By Richard Chambers | May 20, 2011
Mary Poppins had it right: Impossible things are happening every day. Or at the least, extremely improbable things are happening all around us. In these uncertain times, the unexpected has become the status quo, and we go through our days knowing that the next super-catastrophe might be just around the corner. We’re not just dealing with fires and floods — we’re at risk from terrorism, pandemic disease, mega-earthquakes, tsunamis, super-sized volcanic eruptions, or perhaps the decade’s largest industrial accident, just to name a few.
It’s easy to ignore the threat of a million-to-one event such as a terrorist attack, but with an uncounted number of potential catastrophes in the making every day, the only certainty is that, sooner or later, another catastrophe will strike. The law of averages tells us that if there are enough unforeseen risks, some will shortly become seen. Sooner or later, every organization will face a potentially devastating crisis.
We can afford to ignore a risk when we know we can deal successfully with its consequences. But some events are not the everyday, garden-variety bad things that happen to all organizations. A few are the truly catastrophic events that can devastate companies or even entire countries. In these cases, there is no alternative but to take action. The only choice is whether to prepare and take action now, or to wait and depend on luck to determine our paths.
Regardless of whether the magnitude of the crisis is large or small, some organizations will weather the storm while others will not survive. A lucky few will even bounce back stronger than ever. But what makes some organizations more resilient than others? Why exactly do some organizations pass through unforeseen events so much more successfully than others?
Obviously many factors are at play. Companies such as Enron, Arthur Anderson, and Union Carbide all had respected senior management teams, and each had a bevy of risk management experts. Yet they never recovered after their respective crises, while organizations such as Exxon, MCI (WorldCom), and Johnson & Johnson (Tylenol) survived. Each organization had brilliant strategists, respected boards of directors, and specific disaster recovery plans. Yet some were successful while others are now history.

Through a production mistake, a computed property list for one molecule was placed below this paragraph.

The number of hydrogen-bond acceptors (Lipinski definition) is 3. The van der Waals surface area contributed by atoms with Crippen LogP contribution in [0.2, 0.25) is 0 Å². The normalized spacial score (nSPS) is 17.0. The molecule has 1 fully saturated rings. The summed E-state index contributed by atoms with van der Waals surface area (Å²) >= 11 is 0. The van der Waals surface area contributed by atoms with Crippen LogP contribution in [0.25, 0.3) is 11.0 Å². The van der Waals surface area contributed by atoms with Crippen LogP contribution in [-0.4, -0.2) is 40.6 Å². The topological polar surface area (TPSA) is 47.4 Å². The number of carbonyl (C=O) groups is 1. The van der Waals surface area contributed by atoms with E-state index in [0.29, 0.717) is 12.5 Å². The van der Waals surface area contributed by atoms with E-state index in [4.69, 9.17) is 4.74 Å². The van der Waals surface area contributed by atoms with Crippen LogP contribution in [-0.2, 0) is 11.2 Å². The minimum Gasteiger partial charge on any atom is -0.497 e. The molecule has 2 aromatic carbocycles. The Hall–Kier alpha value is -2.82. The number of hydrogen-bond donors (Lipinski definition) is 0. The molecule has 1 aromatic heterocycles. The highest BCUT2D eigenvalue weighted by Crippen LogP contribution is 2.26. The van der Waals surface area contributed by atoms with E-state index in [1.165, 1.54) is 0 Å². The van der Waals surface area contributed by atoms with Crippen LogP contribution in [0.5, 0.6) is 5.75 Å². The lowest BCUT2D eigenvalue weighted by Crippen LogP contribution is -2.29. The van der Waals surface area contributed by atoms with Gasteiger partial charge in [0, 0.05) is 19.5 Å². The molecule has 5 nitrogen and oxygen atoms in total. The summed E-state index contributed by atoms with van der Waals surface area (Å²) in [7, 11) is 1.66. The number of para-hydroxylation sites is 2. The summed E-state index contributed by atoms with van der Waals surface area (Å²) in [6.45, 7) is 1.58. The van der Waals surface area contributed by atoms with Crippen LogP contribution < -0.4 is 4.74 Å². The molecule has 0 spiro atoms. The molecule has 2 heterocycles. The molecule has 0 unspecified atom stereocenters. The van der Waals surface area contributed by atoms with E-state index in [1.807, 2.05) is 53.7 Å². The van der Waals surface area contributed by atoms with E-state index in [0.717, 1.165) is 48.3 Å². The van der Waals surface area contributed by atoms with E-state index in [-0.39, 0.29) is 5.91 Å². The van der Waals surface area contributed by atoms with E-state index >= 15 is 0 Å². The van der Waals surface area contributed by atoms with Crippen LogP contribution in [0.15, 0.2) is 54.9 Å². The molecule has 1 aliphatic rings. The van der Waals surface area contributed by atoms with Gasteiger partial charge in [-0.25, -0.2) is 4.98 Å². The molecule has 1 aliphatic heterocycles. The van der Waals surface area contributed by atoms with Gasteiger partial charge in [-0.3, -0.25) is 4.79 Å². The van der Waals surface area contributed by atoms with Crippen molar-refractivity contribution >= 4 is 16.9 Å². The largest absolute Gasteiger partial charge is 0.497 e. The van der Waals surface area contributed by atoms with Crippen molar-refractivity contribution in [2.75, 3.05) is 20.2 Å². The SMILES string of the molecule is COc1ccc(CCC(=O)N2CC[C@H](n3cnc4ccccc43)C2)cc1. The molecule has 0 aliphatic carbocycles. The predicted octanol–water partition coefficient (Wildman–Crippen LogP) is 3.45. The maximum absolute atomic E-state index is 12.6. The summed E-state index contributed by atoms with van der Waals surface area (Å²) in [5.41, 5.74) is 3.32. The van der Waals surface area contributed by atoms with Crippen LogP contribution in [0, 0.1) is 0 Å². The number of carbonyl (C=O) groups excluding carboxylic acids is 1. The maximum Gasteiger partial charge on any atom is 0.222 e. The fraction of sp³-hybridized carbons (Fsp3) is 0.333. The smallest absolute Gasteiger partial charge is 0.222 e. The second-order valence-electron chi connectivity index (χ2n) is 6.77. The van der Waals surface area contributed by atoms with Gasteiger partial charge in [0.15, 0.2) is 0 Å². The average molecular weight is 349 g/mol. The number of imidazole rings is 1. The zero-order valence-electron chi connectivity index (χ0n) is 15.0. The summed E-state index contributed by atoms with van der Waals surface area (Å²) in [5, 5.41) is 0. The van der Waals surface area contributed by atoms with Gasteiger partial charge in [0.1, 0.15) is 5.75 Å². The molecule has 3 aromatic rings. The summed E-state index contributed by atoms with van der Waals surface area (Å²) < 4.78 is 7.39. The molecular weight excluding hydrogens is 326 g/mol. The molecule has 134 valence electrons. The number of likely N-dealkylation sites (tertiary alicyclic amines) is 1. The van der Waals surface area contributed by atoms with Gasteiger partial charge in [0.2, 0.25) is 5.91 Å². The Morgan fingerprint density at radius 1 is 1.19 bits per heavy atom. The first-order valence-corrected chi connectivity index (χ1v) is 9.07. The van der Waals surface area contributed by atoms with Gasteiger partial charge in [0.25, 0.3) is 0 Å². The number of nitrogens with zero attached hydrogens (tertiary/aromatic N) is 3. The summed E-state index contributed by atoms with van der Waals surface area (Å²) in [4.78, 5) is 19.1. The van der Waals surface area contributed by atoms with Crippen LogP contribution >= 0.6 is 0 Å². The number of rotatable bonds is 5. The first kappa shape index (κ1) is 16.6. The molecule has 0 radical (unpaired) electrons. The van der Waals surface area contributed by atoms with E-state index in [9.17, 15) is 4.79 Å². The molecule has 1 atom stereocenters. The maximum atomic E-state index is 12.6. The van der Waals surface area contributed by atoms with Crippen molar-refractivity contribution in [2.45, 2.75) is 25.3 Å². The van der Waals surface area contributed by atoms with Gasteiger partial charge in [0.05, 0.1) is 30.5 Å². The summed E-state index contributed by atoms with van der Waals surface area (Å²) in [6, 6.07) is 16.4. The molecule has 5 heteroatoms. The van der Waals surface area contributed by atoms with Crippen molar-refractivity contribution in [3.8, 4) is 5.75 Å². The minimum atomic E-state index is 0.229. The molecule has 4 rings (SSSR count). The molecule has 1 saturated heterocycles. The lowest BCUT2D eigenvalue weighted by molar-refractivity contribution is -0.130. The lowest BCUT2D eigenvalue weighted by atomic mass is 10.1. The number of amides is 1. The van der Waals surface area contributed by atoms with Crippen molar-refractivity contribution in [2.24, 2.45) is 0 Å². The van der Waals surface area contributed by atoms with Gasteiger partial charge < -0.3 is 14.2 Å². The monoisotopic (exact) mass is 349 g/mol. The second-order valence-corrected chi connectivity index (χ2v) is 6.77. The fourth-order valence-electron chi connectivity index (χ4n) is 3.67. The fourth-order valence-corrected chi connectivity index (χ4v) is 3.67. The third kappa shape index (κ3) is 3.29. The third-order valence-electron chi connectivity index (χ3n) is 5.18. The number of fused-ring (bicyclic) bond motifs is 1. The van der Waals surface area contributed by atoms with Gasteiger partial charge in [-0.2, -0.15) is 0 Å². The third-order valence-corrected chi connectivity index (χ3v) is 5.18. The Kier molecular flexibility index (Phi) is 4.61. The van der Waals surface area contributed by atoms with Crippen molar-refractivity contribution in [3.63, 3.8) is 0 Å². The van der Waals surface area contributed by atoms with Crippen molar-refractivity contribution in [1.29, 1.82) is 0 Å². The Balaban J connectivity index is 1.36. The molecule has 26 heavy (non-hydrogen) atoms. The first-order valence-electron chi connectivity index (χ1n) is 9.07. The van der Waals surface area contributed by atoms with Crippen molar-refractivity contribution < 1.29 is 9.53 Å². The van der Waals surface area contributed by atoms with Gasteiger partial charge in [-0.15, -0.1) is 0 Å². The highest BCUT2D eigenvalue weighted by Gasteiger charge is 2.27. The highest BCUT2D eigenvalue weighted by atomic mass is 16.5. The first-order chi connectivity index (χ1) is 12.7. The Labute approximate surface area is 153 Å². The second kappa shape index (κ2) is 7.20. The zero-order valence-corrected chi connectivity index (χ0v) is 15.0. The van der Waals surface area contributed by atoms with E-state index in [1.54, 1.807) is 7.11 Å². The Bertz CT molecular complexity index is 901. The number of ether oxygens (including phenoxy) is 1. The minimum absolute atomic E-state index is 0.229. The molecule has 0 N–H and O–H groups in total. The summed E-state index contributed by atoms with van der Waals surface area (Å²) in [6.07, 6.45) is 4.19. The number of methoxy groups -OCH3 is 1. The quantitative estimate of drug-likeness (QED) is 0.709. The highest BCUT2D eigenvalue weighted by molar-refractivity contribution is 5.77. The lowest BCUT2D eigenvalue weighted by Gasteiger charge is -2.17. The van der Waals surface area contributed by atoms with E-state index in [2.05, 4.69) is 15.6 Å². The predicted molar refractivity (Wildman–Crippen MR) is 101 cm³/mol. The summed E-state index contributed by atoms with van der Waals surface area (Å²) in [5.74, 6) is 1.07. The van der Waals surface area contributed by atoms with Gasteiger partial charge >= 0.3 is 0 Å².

I believe that one factor in particular can help organizations to navigate rough waters successfully: It is essential to have a vigilant internal audit function with a proactive vision of crisis management. Internal audit needs to help management envision just what its risks and potential consequences are — before the risks become reality. We need to help ensure our organizations’ disaster preparedness plans are flexible enough to handle any type of sudden catastrophe but robust and detailed enough to give sufficient guidance. We need to look for the early warning signs of smoldering crises that begin as minor issues but, if ignored, can balloon to major crises. And we need to help look for the silver lining in the cloud, to help identify the fleeting moment when crisis can be turned to opportunity.
In particular, we need to help ensure that our organizations don’t ignore risks we can’t afford to take, even when the likelihood is remote. We need to help assure that all potential crisis scenarios are explored without being tossed out as preposterous.
Most of all, we need to take action now. In the current times of uncertainty, it is more important than ever to remember the motto of the Boy Scouts of America: “Be prepared.” For when it comes to catastrophic events, the biggest catastrophe of all can be a catastrophic failure to prepare in advance.
At most of our organizations, we have already helped to enhance organizational security and preparedness; yet there is obviously more to be done. While we can offer no foolproof security, we know that future success requires ongoing preparation for future crises. We need to protect ourselves against those people and extreme events that could do us harm, remembering that a catastrophe we can prevent is almost always preferable to a catastrophe we can mitigate.
Earlier this week, I spoke to an audience of professional internal auditors in Beijing. I reminded them that unlikely or unanticipated risks are often referred to as “black swans.” I pointed out that black swans are not nearly as rare as once believed. I also emphasized that black swans can be deadly!
Visit The IIA’s Audit Executive Center to download a free copy of the center’s recent white paper, Three Crisis Management Imperatives for CAEs.